Spring is a wonderful season with blooming flowers and singing birds, but it also brings annoying mosquitoes, and not only do these pesky parasites feed on your dog’s blood; they can also deposit heartworm larvae in your pooch. Heartworm disease is a serious parasitic infection, and unfortunately all it takes is one infected mosquito to transmit the disease to your dog. With an infected mosquito’s bite, larvae enter the dog’s bloodstream and, once deposited, the larvae develops and travels in the body, eventually reaching the bloodstream, where they become lodged in the arteries of the lungs, and sometimes the right ventricle of the heart, causing inflammation, trauma to the tissue, and scarring. Dogs may not show any sign of infection for two to three years, and by then the heart and pulmonary vessels may already be clogged with hundreds of spaghetti shaped worms, and the longer undetected, the more deadly the disease becomes. Left untreated, heartworm infection can cause congestive heart failure, resulting in death. That’s why prevention is so important!

A dog does not get heartworms by coming in contact with an infected dog or picking up the worms from the environment – the ONLY way your dog can get heartworms is from a mosquito bite. It does not matter if your dog is the outdoor type or a pampered indoor Pomeranian…all dogs are at risk of getting heartworms, and obviously there is no way to guarantee that your dog will not be bitten by mosquitoes, but prevention of heartworm disease is simple. Diagnosis can be a simple blood test performed at your vet’s clinic, and if the test confirms no heartworm, your pet’s doctor can best determine what prevention plan is best for your individual dog, and it may seem expensive, but all agree it’s a small price to pay to keep your canine companion safe from this potentially deadly disease. (Please do NOT buy over the internet or purchase over- the- counter products. Some are ineffective, and some are toxic!) If your dog tests positive to heartworm, treatment is available, but is expensive and risky….it is far wiser and much easier to prevent the disease.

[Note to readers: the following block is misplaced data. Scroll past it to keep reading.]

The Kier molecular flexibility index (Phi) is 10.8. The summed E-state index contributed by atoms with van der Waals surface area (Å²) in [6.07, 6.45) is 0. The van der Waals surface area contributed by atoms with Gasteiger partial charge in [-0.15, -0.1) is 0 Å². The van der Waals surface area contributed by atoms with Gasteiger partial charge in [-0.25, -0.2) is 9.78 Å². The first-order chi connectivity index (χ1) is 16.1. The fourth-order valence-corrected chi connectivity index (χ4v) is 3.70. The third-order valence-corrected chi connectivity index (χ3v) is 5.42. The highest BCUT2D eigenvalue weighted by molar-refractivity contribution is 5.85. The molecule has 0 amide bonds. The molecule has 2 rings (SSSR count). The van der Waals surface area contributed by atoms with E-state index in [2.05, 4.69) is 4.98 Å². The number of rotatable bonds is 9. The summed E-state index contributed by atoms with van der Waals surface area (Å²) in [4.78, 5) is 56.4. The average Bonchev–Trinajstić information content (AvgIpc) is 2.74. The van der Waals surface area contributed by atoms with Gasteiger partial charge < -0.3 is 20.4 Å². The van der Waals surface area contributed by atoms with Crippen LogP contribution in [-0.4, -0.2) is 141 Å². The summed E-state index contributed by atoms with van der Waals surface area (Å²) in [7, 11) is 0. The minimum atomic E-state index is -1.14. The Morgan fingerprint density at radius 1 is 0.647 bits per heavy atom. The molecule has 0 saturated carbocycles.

For heartworm preventatives to work, they must be given ON TIME, EVERY TIME. According to the American Heartworm Society, “Many caregivers are not consistent with the treatment. They must medicate their canine companions properly, and on time, every time. Many don’t admit to missing doses until we find the dog positive for heartworm. Prevention is simple; being consistent is not so easy. The AHS suggests these ideas to make sure you remember your dog’s all important preventive;

*Buy a pill organizer, and label the days as months, so you’ll know whether you gave that month’s dose.

*Put a reminder on your phone or your e-mail calendar

*Place the medicine in a safe place, but somewhere you’ll see it regularly.

If you have your dog tested annually, and you consistently give him a preventative, you have no worries. When you stop and consider how important your dog’s health is, you won’t want to take the chance of endangering him.